“I am a princess in a fairy tale,” Aretha Franklin announces in the first episode of Genius: Aretha. It’s not a statement of fact so much as an act of magical thinking. Aretha (played with sparkling intelligence by Cynthia Erivo) is talking with the boundary-busting talent agent Ruth Bowen (Kimberly Hébert Gregory) about the public image she wants to create. The reality, at that point in the mid-1960s, is that Franklin is juggling a troubled marriage, a controlling father, a fraught relationship with two sisters who envy her success, and her duties as a 20-something mom of three—the oldest, Clarence, born when Franklin was just 12 and raised as “the family’s baby.” Franklin is struggling amid a racist, sexist industry to become the singular musician she knows she can be. Yet, her future as the Queen of Soul aside, the fairy-tale metaphor is apt. What is a mythical princess but an extraordinary young woman who extracts a happy ending from a story steeped in adversity, family strife, abuse and other psychosexual horrors?
It is this tension—the push of the subject’s incandescent talent and tireless ambition, and the pull of her complicated past—that animates the third season of National Geographic Channel’s docudrama series Genius and its first to spotlight a woman or person of color. Created by Suzan-Lori Parks, the Pulitzer-winning, MacArthur-anointed playwright who scripted the recent film The United States vs. Billie Holiday, Aretha is an uneven yet largely thoughtful, gripping and visually stunning portrait of a generational talent. Its sensitive, though not hagiographic, narrative illuminates a superstar with a widely beloved body of work but a poorly understood biography and inner life.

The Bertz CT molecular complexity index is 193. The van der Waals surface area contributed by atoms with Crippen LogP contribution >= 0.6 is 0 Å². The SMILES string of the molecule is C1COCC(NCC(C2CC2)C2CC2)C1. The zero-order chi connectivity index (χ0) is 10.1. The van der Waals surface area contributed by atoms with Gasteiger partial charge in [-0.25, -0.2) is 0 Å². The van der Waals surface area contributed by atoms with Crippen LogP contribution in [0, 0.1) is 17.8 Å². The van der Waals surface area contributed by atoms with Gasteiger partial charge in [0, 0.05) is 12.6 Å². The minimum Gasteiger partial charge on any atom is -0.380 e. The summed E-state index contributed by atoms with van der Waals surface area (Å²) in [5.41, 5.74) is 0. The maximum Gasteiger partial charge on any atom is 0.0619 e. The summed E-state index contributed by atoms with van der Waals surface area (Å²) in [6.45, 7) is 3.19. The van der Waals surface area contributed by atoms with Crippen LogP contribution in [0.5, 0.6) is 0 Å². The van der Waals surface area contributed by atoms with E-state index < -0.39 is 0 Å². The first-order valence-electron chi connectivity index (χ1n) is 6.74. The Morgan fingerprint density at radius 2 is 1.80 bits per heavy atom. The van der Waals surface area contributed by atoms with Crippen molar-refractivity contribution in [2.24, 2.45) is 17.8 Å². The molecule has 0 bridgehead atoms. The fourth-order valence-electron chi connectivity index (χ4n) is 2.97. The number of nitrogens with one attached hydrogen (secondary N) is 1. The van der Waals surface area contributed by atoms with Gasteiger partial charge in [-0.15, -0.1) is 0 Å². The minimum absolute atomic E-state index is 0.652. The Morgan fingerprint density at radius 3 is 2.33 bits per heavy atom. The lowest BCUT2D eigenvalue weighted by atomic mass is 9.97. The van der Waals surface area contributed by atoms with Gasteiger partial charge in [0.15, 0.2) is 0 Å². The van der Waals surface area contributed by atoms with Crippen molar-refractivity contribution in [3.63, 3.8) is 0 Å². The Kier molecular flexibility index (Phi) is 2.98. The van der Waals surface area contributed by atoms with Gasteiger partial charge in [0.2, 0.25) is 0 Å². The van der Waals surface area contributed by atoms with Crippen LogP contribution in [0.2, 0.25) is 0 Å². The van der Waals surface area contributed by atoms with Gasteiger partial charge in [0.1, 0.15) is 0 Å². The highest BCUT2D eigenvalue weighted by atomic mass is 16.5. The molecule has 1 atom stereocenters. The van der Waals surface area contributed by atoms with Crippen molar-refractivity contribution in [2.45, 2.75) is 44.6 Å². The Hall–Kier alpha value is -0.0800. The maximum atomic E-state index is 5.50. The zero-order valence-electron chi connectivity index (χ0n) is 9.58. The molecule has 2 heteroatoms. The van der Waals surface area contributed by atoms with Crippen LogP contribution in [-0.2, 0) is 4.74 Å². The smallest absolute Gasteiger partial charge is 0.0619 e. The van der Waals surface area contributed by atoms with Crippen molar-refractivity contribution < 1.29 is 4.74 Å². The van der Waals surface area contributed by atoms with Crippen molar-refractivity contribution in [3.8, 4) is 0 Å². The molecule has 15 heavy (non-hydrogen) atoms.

Rather than cram all 76 of Franklin’s years on earth into one eight-episode season, Aretha concentrates on a roughly two-decade span, beginning in the early ’60s, that encompasses her most creative period. We get a sense of how her professional triumphs, personal conflicts and political consciousness progress as she levels up from half-empty clubs to top-tier fame. Parks contrasts that heyday with black-and-white flashbacks to her childhood in ’50s Detroit, when Little Re (newcomer Shaian Jordan, in a devastating performance of stolen innocence) toured the tent-revival circuit, singing gospel alongside her father, the preacher and civil rights hero the Rev. C.L. Franklin (Courtney B. Vance, squeezing every ounce of nuance out of a complex role). To watch Re—already a mother but conspicuously childlike in dresses with Peter Pan collars and sausage-curled ponytails fastened with ribbons—sing to adoring congregations is to queasily confront the cognitive dissonance of a culture that still too often robs Black girls of their childhoods.
The show’s musical elements, including several full-song performances in each hour, dazzle. There are episodes that trace the making of legendary albums like Amazing Grace (the live gospel recording documented in a breathtaking 2018 film) and Young, Gifted and Black. Franklin’s voice was one of a kind, but Erivo—a brilliant performer who won an Emmy, a Tony and a Grammy for her work in Broadway’s The Color Purple, and is bound to EGOT any minute now—does its versatility justice. The visual details, from exquisite costumes to sets that precisely capture their respective places and times, are equally virtuosic.